NARFE to Budget Committee: Leave Feds Alone

FOR IMMEDIATE RELEASE Contact: Jessica Klement
March 15, 2016 jklement@narfe.org
  703-838-7760

Alexandria, VA – Richard G. Thissen, president of the National Active and Retired Federal Employees Association (NARFE), told the House Budget Committee the federal workforce has done “more than its fair share” to reduce the budget deficit and said the Committee should not demand additional sacrifices from the federal community. The committee will meet March 16 to work on its fiscal year (FY) 2017 budget resolution. Thissen noted that the committee’s FY  2016 budget targeted the federal community for $318 billion in cuts.
 
“Over the past several years, federal employees endured three years of pay freezes, followed by modest pay raises that did not keep pace with private-sector wage increases. Employees were subjected to furloughs as casualties of budget sequestration and suffered financial uncertainty as a result of the government’s 16-day shutdown. New hires were tapped twice for increased retirement contributions (without any added benefit),” Thissen said in a letter to the committee.

“Taken together, these reductions in the pay and benefits of federal employees reduced the deficit by more than $120 billion,” Thissen continued. “In addition, sequestration-related furloughs cost federal employees more than $1 billion in lost wages in 2013 alone. The federal workforce has done more than its fair share.”

To read NARFE’s full letter to the House Budget Committee, click here.

By way of background, the FY16 House Budget Resolution contained the following, for a total of $318 billion in cuts:

•    An increase in retirement contributions for all current federal employees of roughly 6 percent;
•    A 10 percent reduction of the federal civilian workforce through attrition, whereby one employee would be hired for every three who leave government service;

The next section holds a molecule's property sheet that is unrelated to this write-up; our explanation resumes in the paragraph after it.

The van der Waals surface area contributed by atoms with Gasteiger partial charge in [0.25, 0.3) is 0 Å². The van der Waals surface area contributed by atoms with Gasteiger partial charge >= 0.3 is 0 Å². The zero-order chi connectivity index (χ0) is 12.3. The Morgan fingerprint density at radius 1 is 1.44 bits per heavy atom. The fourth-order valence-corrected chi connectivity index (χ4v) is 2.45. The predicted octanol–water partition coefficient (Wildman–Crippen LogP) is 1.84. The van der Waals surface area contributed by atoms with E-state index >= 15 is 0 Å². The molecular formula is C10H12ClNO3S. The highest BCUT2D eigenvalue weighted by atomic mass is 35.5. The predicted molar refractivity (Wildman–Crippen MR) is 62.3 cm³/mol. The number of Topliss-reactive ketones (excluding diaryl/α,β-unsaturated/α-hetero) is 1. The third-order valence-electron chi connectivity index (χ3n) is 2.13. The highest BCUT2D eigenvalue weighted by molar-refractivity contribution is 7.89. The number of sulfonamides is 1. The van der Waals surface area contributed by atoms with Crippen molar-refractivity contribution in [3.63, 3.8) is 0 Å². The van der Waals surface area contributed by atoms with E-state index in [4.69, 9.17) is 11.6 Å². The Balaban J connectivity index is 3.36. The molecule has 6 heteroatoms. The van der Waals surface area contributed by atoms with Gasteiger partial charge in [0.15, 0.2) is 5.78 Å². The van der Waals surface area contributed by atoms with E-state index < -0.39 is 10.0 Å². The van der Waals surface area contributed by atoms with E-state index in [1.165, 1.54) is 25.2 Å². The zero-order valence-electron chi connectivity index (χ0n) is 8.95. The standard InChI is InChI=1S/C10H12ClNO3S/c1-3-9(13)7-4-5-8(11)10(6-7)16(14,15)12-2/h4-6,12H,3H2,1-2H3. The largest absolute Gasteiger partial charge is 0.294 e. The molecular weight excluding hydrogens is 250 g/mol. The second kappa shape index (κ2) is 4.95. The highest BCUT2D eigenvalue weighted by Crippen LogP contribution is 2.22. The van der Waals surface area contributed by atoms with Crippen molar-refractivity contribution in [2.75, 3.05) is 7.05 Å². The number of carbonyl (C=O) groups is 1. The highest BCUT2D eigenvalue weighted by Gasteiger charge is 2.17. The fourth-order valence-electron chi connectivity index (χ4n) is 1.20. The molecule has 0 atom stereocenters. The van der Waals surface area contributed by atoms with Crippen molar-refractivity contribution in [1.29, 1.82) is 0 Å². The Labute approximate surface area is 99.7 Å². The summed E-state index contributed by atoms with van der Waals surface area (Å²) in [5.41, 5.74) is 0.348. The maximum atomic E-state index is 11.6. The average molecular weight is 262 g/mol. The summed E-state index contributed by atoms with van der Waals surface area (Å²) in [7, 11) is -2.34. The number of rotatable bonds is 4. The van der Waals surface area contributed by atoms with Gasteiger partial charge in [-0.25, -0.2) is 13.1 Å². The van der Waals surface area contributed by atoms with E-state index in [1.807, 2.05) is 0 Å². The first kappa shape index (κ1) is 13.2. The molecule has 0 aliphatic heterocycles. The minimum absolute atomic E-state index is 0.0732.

•    A decrease in the rate of return on the Thrift Savings Plan’s Government Securities Fund (G Fund);
•    Increasing some federal retirees’ share of their health insurance premiums by basing the government contribution on their years of service;
•    Increasing employees’ Federal Employees Health Benefits Program (FEHBP) premiums by tying the government’s employer contribution to inflation, rather than the average cost of the plans;
•    Encouraging the total elimination of the Federal Employees Retirement System (FERS);
•    Eliminating the FERS Annuity Supplement; and
•    Increasing postal employees’ share of their FEHBP premiums.

Federal employee contributions to deficit reduction over the past several years are as follows:

•    Three-year federal employee pay freeze = $98 billion over 10 years;
•    Increased retirement contributions for employees hired in 2013 = $15 billion over 10 years;
•    Increased retirement contributions for employees hired in 2014 and beyond = $6 billion over 10 years; and
•    Furloughs as a result of sequestration = $1 billion in 2013 alone. 

                                                                             # # #

The
National Active and Retired Federal Employees Association (NARFE), one of America’s oldest and largest associations, was founded in 1921 with the mission of protecting the earned rights and benefits of America’s active and retired federal workers. The largest federal employee/retiree organization, NARFE represents the interests of nearly five million current and future federal annuitants, spouses and survivors.
 

National Active and Retired

FEDERAL EMPLOYEES Association

NARFE (National Active and Retired Federal Employees Association) 606 N. Washington St., Alexandria, VA 22314, Phone: (703) 838-7760, Fax: (703) 838-7785.

 

This is the only website that reflects the official opinions and positions of the National Active and Retired Federal Employees Association (NARFE). Opinions and/or positions that appear on any other site bearing NARFE's name or seal are not necessarily those of NARFE. Click here for Privacy Statement.   NARFE has been certified by Dun & Bradstreet.

NARFE to Budget Committee: Leave Feds Alone